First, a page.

Vampire survival game passes three million sold, is adding castles with multiple floors

V Rising vampire with crossbow
(Image credit: Stunlock Studios)

V Rising emerged from its coffin into early access in May last year and found an audience ravenous for a bit of survival-tinged bloodsucking. Developer Stunlock Studios has now announced that the game has sold over 3 million copies, pretty incredible figures for a PC-only indie title that isn't even fully released, and thanks to such success the ambitions for the future are high.

Literally. V Rising is far more than Valheim with vampires and, at its beating heart, is your big ol' gothic castle. The studio recently announced that a major free update is incoming, and the bit that matters is the admittedly dull-sounding multiple castle floors. But this is "by far the most requested feature" for the simple reason that "the vision of a dark silhouette on the cliff-side, tall and spearing the sky with towers, easily takes a Vampire’s imagination to an entire world of possibilities. One cannot help but dream of a mansion, a maze of rooms stacked atop a maze of rooms, opulent and seemingly endless."

One cannot help it but, in V Rising at the moment, one cannot do it either. You can currently build a sprawling one-floor castle, with players achieving height through the simple method of building on hills, so the studio's been prototyping how to implement castles with multiple levels. It says things may change and it's "a bit too early for promises" but at some point in 2023 players will be able to "build the castle of your dark dreams."

The world of Vardoran is also being expanded and overhauled with new enemies, visual upgrades, terrain variation, new bosses, and a whole new biome. There'll be a new marketplace feature that allows trading stations in settled zones, wagon vendors, and basically more ways to get rare cosmetics and gameplay items. Amusingly enough, some of them will be fine with selling to a vampire while, with others, you'll need to disguise yourself as human to get a deal done.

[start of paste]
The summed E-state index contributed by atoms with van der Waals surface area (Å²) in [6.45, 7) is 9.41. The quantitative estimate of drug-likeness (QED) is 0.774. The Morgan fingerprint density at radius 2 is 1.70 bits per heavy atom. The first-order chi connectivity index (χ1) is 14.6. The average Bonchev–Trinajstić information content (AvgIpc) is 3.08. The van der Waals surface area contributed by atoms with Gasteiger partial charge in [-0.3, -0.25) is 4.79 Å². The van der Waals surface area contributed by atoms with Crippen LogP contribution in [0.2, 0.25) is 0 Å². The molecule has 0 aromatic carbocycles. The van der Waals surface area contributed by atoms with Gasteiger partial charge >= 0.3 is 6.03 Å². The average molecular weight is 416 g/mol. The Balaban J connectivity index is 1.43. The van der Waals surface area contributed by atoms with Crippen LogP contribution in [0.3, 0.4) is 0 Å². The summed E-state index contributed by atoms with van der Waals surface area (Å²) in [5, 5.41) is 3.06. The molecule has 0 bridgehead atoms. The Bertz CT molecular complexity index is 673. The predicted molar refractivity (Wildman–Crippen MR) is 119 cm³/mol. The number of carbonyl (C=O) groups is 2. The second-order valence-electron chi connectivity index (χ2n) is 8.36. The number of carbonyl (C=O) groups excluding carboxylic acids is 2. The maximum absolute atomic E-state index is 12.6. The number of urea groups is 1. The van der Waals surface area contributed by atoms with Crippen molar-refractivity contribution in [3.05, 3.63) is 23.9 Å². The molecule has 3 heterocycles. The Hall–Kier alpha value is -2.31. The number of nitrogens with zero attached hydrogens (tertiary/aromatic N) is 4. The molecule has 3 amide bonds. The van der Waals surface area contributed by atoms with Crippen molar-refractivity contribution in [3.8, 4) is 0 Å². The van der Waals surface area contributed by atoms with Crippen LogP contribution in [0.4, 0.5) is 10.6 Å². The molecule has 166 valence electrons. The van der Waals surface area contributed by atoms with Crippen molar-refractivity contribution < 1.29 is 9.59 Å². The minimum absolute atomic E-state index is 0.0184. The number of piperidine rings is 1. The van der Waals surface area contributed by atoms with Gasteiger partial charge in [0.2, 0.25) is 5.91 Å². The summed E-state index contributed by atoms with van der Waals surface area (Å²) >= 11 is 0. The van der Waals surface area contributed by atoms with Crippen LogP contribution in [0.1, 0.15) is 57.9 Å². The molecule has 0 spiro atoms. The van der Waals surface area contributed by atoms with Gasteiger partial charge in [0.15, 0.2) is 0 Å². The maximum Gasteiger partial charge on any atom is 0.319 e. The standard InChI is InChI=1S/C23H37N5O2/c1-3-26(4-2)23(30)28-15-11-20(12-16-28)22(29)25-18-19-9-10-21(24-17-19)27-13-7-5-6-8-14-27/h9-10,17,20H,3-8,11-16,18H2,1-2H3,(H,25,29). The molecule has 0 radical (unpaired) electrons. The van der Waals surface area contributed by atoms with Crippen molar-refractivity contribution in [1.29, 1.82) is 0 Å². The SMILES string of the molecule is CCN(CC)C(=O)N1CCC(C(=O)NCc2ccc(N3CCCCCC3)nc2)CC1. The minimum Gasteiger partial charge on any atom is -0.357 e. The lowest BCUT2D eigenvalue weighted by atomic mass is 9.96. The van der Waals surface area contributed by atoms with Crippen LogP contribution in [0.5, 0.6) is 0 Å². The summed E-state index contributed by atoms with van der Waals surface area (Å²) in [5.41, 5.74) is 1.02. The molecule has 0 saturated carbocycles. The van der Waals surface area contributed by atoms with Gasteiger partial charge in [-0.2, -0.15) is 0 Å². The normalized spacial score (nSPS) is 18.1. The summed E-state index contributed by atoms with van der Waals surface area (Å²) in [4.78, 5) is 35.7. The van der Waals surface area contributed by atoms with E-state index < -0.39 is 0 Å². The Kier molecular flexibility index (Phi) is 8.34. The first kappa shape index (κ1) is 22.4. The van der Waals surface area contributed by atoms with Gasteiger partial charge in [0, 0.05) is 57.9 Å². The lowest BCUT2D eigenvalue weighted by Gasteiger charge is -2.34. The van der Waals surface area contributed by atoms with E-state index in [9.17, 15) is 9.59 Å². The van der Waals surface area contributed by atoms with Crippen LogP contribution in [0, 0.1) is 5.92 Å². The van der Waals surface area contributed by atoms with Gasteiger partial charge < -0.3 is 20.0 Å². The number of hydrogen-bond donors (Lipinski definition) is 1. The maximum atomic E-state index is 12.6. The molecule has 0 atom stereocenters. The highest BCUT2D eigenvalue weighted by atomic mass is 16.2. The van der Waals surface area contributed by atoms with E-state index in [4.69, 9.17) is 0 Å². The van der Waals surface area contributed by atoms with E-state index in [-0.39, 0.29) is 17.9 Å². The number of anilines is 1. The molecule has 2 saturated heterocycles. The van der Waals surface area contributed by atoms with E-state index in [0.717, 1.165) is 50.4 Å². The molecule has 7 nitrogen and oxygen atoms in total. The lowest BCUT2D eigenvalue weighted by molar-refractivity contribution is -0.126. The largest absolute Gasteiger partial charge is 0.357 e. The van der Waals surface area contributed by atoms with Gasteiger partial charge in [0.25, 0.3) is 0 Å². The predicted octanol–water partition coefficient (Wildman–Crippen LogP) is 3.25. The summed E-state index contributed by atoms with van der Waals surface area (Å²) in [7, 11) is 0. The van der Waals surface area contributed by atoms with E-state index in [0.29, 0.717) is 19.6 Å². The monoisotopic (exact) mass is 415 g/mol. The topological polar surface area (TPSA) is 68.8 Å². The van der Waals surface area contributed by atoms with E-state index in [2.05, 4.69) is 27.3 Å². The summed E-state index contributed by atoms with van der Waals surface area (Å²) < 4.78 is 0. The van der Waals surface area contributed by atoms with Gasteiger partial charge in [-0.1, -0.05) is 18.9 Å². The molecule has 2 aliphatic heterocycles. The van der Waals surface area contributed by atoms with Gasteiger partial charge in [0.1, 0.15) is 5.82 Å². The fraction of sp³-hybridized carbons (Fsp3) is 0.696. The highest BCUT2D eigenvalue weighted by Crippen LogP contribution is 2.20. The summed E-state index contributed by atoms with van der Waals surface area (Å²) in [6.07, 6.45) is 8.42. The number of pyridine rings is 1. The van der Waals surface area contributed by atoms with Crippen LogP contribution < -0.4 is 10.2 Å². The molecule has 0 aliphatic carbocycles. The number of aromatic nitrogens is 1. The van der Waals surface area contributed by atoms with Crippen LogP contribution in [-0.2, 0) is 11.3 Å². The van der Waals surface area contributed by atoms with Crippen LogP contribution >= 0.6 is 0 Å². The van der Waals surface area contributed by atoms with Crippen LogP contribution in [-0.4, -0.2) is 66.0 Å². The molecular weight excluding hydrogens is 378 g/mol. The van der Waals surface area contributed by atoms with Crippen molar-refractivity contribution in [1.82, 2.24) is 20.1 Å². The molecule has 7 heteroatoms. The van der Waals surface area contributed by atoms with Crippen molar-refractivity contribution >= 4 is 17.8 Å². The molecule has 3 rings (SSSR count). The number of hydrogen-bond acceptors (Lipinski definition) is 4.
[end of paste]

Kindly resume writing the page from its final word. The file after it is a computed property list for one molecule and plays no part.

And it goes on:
There are a whole bunch of other tweaks to things like the UI incoming, a new element to the combat system in the form of Jewels that grant abilities, an overhaul to inventory management, and other goals that may or may not make it in ("Things like seeing your clock in your coffin or giving more benefits to the coffin-like health recovery!"). The only downside to all of this is that, given the scale of this overhaul, it comes with a server wipe, so old saves will no longer work. The patch doesn't have a release date yet beyond sometime this year.

"Here at Stunlock Studios, the earthshaking launch of V Rising's Early Access wasn't a surprise in it's success, but in its magnitude," said marketing director Johan Ilves. "Our faith in our product was rewarded in connecting us with an unprecedented audience ranging from the most brutal vampiric dictators to the most elegant counts and countesses, and that audience grows every day. The passion of our player base has been nothing short of inspiring."

One of the quite sweet things about Stunlock is how conscious it is of what players like about V Rising, all those good vampire vibes, and its focus on improving that immersion with "little feel-good things like being able to sit in chairs, turn your lights on and off, name your castle, place signs, and being able to interact with your servants in more casual ways". That feels like a good future direction for a vampire game where arguably the best power is being able to shuffle storage crates.

Rich Stanton

Rich is a games journalist with 15 years' experience, beginning his career on Edge magazine before working for a wide range of outlets, including Ars Technica, Eurogamer, GamesRadar+, Gamespot, the Guardian, IGN, the New Statesman, Polygon, and Vice. He was the editor of Kotaku UK, the UK arm of Kotaku, for three years before joining PC Gamer. He is the author of a Brief History of Video Games, a full history of the medium, which the Midwest Book Review described as "[a] must-read for serious minded game historians and curious video game connoisseurs alike."